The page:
By Bethany Miller
Appalachian culture is not only important to natives of the region. Often misunderstood and underrepresented, it is necessary for our nations' society as a whole to be aware of Appalachian America. From Oct. 23 through Oct. 25, Ohio University Zanesville's The Women of Appalachia: Their Heritage and Accomplishments national conference draws attention to such issues.
Though the title of the conference celebrates women's legacy and achievements, participation is not limited to women. Many Appalachian issues cross gender, Zanesville Dean Jim Fonseca said.
"Men need to learn what's going on in the region involving women's studies, too," Fonseca said. Fonseca was involved in the founding of the conference five years ago.
The conference is really a celebration of Appalachian culture in general, providing participants with "a sense of who they are and where they come from," Cindy Oliver said. Along with Jamie White, Oliver coordinated this year's conference due to the retirement of the director of the Office of Personal and Professional Development at OU Zanesville.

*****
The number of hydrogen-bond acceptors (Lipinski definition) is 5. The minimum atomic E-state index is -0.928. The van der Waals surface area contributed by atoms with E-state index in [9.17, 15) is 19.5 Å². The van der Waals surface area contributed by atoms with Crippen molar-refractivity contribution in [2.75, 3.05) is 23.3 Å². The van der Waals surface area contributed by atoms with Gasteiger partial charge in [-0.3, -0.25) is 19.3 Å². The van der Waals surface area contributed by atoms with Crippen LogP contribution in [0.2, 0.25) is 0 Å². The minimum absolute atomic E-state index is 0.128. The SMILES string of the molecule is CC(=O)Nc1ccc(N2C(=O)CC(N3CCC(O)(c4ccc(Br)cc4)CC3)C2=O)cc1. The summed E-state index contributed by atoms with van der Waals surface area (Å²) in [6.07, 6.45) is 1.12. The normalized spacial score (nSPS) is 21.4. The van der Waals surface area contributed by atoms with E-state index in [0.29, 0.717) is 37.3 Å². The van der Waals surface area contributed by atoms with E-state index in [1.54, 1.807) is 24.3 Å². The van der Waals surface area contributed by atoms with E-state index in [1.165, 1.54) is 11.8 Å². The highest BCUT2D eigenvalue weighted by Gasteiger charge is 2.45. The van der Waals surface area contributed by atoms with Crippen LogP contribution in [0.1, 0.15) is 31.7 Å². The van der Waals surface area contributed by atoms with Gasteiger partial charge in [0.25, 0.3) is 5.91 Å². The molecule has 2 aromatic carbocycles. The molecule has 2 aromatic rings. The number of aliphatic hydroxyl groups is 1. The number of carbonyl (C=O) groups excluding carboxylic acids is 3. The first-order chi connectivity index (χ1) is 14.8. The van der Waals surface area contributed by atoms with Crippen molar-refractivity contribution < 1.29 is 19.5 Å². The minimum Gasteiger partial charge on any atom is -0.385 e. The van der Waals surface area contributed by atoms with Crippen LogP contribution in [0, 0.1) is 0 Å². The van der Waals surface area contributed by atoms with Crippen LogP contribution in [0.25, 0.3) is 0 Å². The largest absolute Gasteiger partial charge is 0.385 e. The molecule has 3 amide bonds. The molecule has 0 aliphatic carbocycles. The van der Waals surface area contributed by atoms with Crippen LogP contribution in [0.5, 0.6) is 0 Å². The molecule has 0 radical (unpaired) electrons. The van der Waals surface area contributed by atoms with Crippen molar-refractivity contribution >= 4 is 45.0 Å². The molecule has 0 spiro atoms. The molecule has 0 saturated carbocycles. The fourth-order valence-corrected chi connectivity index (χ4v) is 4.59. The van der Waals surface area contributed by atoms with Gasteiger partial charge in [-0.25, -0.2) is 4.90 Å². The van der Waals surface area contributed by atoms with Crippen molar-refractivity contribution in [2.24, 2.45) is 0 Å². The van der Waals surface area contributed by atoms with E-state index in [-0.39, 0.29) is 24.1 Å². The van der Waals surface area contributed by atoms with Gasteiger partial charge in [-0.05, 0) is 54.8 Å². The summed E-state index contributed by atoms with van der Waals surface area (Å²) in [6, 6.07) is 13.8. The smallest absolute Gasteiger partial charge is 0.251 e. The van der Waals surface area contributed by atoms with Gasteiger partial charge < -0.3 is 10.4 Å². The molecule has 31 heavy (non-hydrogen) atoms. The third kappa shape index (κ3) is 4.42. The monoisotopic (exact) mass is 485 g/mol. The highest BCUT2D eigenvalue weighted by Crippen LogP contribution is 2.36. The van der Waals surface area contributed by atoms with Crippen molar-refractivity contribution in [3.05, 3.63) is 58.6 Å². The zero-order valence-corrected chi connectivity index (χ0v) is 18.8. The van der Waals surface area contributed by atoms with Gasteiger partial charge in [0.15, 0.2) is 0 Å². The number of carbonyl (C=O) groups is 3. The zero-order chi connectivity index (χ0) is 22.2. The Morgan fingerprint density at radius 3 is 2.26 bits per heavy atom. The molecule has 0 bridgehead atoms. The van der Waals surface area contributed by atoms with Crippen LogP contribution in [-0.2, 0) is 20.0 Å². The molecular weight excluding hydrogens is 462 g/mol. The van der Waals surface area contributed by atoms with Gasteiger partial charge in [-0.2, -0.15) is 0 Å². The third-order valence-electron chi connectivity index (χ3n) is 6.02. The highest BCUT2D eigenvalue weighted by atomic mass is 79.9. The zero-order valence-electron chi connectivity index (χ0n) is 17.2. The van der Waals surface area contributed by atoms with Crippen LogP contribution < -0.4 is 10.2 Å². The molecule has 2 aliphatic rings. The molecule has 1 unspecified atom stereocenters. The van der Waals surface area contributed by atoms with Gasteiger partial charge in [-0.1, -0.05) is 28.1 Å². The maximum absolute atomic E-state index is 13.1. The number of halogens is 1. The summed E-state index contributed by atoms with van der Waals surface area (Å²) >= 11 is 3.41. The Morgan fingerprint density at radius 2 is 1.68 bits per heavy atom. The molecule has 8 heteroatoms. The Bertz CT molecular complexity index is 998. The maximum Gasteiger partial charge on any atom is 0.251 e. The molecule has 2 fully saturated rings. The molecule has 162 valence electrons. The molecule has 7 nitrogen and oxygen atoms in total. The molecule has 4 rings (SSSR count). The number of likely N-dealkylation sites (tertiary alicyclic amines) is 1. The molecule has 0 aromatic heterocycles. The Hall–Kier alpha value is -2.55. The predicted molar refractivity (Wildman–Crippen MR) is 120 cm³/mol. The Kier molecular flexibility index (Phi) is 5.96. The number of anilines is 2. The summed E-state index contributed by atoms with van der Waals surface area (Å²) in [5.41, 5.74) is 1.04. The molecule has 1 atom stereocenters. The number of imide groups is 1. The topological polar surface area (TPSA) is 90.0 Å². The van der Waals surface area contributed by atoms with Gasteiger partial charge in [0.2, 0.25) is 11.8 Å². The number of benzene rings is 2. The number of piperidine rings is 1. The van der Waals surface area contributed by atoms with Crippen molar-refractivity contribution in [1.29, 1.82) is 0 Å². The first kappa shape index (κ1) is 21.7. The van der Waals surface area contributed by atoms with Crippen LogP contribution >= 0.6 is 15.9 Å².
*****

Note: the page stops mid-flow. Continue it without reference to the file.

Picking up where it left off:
"The conference was started to make women and the people more aware of the heritage of Appalachia," Oliver said.
Since its beginning, the conference has undergone many changes. Previously oriented to an academic audience, the conference now includes applied professionals such as nurses, social workers and health care providers that are also involved in Appalachian issues, Fonseca said.
The conference has also expanded in size with a growing number of attendees each year. Oliver said she estimates 150 participants but sets the limit at 200 to maintain close relationships among attendees.
"People have the opportunity to hang together," Oliver said. "It gets to be like a little family."
Also added since the conference's first year is the art exhibit, which includes a wide variety of art from quilted pieces, sculptures, paintings and photography.
This year's featured guests are also a selected assortment including accomplished writers Joyce Dyer and Kiki Delancey, musicians Hank Arbaugh and David Morris, flatfoot dancer Christine Ballengee-Morris and Patricia Thomas-Wilson, who will perform a one-woman play.
The Women of Appalachia: Their Heritage and Accomplishments is still accepting registration, and some events are open the public. For a complete schedule of events or for registration information, visit www.zanesville.ohiou.edu/ce/wac/default.asp.
Bethany Miller is a student writer for University Communications and Marketing.